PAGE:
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Ultra-Wideband Bandpass Filter Using Step-Impedance Resonator (SIR)

Parent Category: 2017 HFE

By Shirish Karveer

Abstract— This paper presents a compact ultra- wideband (UWB) bandpass filter (BPF) using step- impedance resonators (SIR). The operating frequency range is chosen to fall within the lower UWB spectrum of 3.1 GHz to 10.3 GHz. The passband has a center frequency is 4 GHz.  The proposed BPF generates a single   passband   located   at   the   desired   frequency through a single filter circuitry.

The proposed filter is constructed by combination of two highly compact wideband bandpass filters (BPFs) with different physical dimensions which are designed on the basis of a folded-T-shaped stepped impedance resonator (SIR) and parallel coupling feed structure. The wideband BPFs can be designed separately, and the design procedure is described. The narrow notched band with 3.8% 3 dB fractional bandwidth (FBW) from 5.15 to 5.35 GHz (IEEE 802.11a lower band) is created in order to eliminate interference from wireless local area network (WLAN) with the determined UWB passband. The center frequency and bandwidth of the notched band can be controlled by tuning the structural parameters. The full-wave EM simulated and measured results are in good agreement, showing that the proposed filter possesses good characteristics including wide passband, high selectivity, low insertion loss, large notch deep and sharp rejection.

Introduction

The ultra-wideband (UWB) radio system has been receiving great attention from both academy and industry since the Federal Communications Commission (FCC)'s release of the frequency band from 3.1 to 10.6 GHz for commercial communication applications in February 2002 [1]. To realize such a UWB radio system, an UWB bandpass filter is one of the key passive components, with the requirements to be ultra-wideband, to have low insertion loss over the band as a conventional filter, to have good performance at  low  frequency  end  outside  the  operating band to meet FCC's limit, and at the same time to have a good group delay performance, which is strongly required for an impulse radio system to keep the distortion of pulse shape of the short pulses minimum. Although developing such a filter is definitely a challenging work, we have successfully invented a novel simple and compact planar filter structure which exhibits very excellent UWB filtering performance [2].

Resonance Characteristics Of SIR 

Figure.1 presents the evolution of folded-T-shaped stepped impedance resonator from conventional model stage by stage, which for more compactness the narrow section in conventional SIR is converted to two parts as in Figure 1 and then is folded back towards the wider section. As discussed in [7], based on transmission line theory, the equivalent circuit for the conventional open-circuited stepped impedance resonator shown in Figure.2 can be approximated as a series LC resonator. As indicated in Figure 2, the conventional open-circuited SIR is constructed by two sections with different characteristic impedances, the narrower line section with characteristic impedance Z1 and electrical length ѳ1 and wider line section with characteristic impedance Z2 and electrical length ѳ2.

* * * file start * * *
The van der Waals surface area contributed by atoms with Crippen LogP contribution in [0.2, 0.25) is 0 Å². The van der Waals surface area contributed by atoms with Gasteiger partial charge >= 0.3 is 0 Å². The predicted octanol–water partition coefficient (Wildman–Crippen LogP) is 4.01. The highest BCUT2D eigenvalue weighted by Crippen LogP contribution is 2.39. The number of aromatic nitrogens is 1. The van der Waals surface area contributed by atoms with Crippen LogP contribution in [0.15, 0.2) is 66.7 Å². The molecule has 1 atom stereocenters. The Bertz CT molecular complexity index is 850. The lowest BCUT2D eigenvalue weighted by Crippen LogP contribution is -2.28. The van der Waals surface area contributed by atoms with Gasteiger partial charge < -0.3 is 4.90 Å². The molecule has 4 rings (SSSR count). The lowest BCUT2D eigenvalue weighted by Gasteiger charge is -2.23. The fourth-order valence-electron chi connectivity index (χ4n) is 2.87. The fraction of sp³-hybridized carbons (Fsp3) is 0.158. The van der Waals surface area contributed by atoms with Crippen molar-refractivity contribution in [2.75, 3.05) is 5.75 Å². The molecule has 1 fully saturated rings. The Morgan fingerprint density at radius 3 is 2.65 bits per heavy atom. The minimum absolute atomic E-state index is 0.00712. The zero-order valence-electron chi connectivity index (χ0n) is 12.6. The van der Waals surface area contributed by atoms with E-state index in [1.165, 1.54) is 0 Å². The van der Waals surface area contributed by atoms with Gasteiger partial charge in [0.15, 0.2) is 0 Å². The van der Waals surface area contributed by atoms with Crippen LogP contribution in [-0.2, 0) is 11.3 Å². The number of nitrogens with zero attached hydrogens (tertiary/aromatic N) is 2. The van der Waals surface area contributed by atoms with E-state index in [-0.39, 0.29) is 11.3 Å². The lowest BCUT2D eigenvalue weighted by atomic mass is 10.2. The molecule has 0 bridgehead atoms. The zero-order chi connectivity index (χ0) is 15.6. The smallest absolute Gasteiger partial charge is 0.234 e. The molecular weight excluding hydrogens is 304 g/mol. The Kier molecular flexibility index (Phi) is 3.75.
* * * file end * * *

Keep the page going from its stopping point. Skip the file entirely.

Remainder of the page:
1701 HFE sir fg01

Figure 1 • Evolution of folded-T-shaped SIR from conventional model.

1701 HFE sir fg02

Figure 2 • Equivalent circuit model of an open-circuited SIR.

1701 HFE sir eq01   (1)

Let Zin to zero, the resonance condition can be derived by:

1701 HFE sir eq02   (2)

where Rz = Z2/Z1 is the impedance ratio of the SIR.

The fundamental and higher order resonant frequencies can be adjusted over a wide frequency range with tuning of the Rz and length ratio U defined as

1701 HFE sir eq03(3)

When ѳ ѳ1 = ѳ2 = ѳ0, it can be obtained from (2).

1701 HFE sir eq04(4) 

And the ratio of fundamental and second harmonic resonance frequencies f0, fs1, with corresponding electrical lengths ѳѳ0 and ѳѳs1 respectively, can be defined as [7]

1701 HFE sir eq05(5) 

This implies that by appropriately determining the impedance ratio Rz, it is possible to achieve two resonant frequencies with any desired ratio for applications such as dual-band filter. However, dependent on the choice of U and Rz, it is feasible to couple different resonant modes to obtain a wide passband. For instance, it was found that when considering that f0 = 4 GHz and fs1 = 5.8 GHz with Rz =0.25, the length ratio U can be explicitly determined as nearly 0.65 to achieve the desired wideband [5, 6].

Ultra-Wideband Bandpass Filter Including Narrow Notched Band

By utilizing the proposed wideband BPF discussed in the previous section, an ultra-wideband bandpass filter with good performances and highly rejected notched band can be designed and simulated. The configuration of the designed notched band UWB filter is shown in Figure 3. To achieve very wide passband with bandstop notch characteristics, the proposed wideband BPFs.

1701 HFE sir fg03

Top view and Back view

1701 HFE sir fg04

1701 HFE sir fg05

Figure 3 • Schematic of designed notched band UWB BPF. 

1701 HFE sir fg06

Figure 4 • Copper part (shown in pink color) of designed notched band UWB BPF.

1701 HFE sir fg07

Figure 5 • Substrate part  (shown  in  Green color)  of designed notched band UWB BPF.

1701 HFE sir fg08

Figure 6 • Assign a Line Voltage source (two ports) of 1Volt at a zero phase angle (shown in blue cones) to designed notched band UWB BPF.